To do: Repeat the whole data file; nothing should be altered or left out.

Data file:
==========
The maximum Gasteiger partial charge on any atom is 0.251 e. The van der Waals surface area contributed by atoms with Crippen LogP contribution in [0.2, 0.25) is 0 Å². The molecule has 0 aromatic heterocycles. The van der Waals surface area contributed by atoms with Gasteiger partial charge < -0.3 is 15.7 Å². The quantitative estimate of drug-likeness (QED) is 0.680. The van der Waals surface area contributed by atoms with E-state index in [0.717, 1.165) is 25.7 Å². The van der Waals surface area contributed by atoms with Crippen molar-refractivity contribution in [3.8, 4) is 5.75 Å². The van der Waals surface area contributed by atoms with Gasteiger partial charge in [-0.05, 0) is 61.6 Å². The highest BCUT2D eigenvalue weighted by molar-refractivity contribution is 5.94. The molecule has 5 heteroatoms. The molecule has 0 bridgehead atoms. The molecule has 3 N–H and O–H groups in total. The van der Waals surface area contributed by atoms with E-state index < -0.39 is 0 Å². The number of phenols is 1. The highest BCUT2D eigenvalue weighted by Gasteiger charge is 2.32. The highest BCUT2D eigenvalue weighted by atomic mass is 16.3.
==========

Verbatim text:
The maximum Gasteiger partial charge on any atom is 0.251 e. The van der Waals surface area contributed by atoms with Crippen LogP contribution in [0.2, 0.25) is 0 Å². The molecule has 0 aromatic heterocycles. The van der Waals surface area contributed by atoms with Gasteiger partial charge < -0.3 is 15.7 Å². The quantitative estimate of drug-likeness (QED) is 0.680. The van der Waals surface area contributed by atoms with E-state index in [0.717, 1.165) is 25.7 Å². The van der Waals surface area contributed by atoms with Crippen molar-refractivity contribution in [3.8, 4) is 5.75 Å². The van der Waals surface area contributed by atoms with Gasteiger partial charge in [-0.05, 0) is 61.6 Å². The highest BCUT2D eigenvalue weighted by molar-refractivity contribution is 5.94. The molecule has 5 heteroatoms. The molecule has 0 bridgehead atoms. The molecule has 3 N–H and O–H groups in total. The van der Waals surface area contributed by atoms with E-state index < -0.39 is 0 Å². The number of phenols is 1. The highest BCUT2D eigenvalue weighted by Gasteiger charge is 2.32. The highest BCUT2D eigenvalue weighted by atomic mass is 16.3.